Migrants in the Mediterranean: Protecting Human Rights

29-10-2015

In reaction to recurrent tragedies in the Mediterranean Sea, the European Union (EU) has adopted a series of measures seeking to improve the protection of migrants trying to reach the borders of the EU by sea and to share responsibility among countries involved by increasing cooperation with transit countries. This study focuses on the existing and planned EU policies and actions to protect the human rights of migrants before entering the EU by sea or after they have left the territory of the EU. The picture that emerges from the evaluation of EU policies and actions is a mixed one. On the one hand, it cannot be denied that instruments of sea borders surveillance and instruments of cooperation with third countries have now generally included human rights safeguards. On the other hand, implementation, monitoring and control remain problematic. Furthermore, the primary aim of existing EU policies and actions still seems to be the protection of the external borders against so-called ‘illegal’ immigration and the return of illegally staying migrants, rather than the development of effective strategies to protect human rights of migrants and the saving of lives on the Mediterranean. The study therefore offers specific recommendations to ensure a coherent human rights-based EU approach to improve the protection of the rights of migrants aiming to reach the EU.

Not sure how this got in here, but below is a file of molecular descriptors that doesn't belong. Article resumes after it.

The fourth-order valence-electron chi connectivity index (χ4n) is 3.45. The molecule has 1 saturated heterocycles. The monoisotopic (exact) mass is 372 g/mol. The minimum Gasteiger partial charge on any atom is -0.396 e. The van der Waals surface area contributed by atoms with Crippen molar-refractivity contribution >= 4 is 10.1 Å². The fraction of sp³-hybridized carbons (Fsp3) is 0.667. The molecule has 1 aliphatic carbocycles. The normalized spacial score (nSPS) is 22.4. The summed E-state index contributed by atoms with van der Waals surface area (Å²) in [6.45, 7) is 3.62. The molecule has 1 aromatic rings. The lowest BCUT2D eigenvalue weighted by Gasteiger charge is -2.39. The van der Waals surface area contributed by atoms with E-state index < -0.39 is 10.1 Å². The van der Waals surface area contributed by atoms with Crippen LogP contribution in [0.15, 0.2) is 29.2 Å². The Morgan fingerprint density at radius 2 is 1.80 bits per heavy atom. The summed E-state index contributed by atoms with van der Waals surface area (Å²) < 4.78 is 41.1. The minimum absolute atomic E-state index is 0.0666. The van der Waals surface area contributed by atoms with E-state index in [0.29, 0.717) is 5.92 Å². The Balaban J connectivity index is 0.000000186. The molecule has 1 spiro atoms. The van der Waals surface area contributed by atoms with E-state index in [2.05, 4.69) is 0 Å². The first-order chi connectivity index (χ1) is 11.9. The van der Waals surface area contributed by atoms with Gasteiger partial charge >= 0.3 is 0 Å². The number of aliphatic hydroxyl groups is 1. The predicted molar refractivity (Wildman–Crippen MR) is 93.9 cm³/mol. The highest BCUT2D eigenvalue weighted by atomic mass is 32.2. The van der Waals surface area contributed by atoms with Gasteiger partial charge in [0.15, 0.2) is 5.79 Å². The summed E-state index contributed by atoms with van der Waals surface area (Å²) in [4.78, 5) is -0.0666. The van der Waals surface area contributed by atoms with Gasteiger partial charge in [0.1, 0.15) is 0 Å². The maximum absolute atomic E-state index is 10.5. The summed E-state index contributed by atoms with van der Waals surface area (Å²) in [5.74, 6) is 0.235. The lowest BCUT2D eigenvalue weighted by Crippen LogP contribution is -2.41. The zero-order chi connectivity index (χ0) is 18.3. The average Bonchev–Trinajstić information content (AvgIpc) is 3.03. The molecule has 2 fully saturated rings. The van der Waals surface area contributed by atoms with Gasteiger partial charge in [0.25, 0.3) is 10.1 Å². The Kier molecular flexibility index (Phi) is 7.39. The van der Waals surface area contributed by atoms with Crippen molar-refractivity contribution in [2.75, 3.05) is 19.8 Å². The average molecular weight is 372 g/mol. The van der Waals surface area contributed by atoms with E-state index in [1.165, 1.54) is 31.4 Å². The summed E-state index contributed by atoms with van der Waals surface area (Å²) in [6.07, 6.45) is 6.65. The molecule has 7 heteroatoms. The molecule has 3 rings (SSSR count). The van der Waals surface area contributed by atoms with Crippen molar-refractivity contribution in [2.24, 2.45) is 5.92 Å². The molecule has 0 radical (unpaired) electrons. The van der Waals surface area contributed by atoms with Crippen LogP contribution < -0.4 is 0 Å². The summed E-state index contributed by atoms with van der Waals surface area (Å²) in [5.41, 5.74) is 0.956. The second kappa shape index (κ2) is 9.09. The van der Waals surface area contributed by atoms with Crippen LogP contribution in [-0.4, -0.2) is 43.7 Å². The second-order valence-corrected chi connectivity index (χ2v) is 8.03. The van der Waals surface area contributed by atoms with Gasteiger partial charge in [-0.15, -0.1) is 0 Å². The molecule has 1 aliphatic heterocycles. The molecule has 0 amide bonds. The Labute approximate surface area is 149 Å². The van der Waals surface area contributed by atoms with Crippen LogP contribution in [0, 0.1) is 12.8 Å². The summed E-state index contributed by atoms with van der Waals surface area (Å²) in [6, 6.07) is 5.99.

In reaction to recurrent tragedies in the Mediterranean Sea, the European Union (EU) has adopted a series of measures seeking to improve the protection of migrants trying to reach the borders of the EU by sea and to share responsibility among countries involved by increasing cooperation with transit countries. This study focuses on the existing and planned EU policies and actions to protect the human rights of migrants before entering the EU by sea or after they have left the territory of the EU. The picture that emerges from the evaluation of EU policies and actions is a mixed one. On the one hand, it cannot be denied that instruments of sea borders surveillance and instruments of cooperation with third countries have now generally included human rights safeguards. On the other hand, implementation, monitoring and control remain problematic. Furthermore, the primary aim of existing EU policies and actions still seems to be the protection of the external borders against so-called ‘illegal’ immigration and the return of illegally staying migrants, rather than the development of effective strategies to protect human rights of migrants and the saving of lives on the Mediterranean. The study therefore offers specific recommendations to ensure a coherent human rights-based EU approach to improve the protection of the rights of migrants aiming to reach the EU.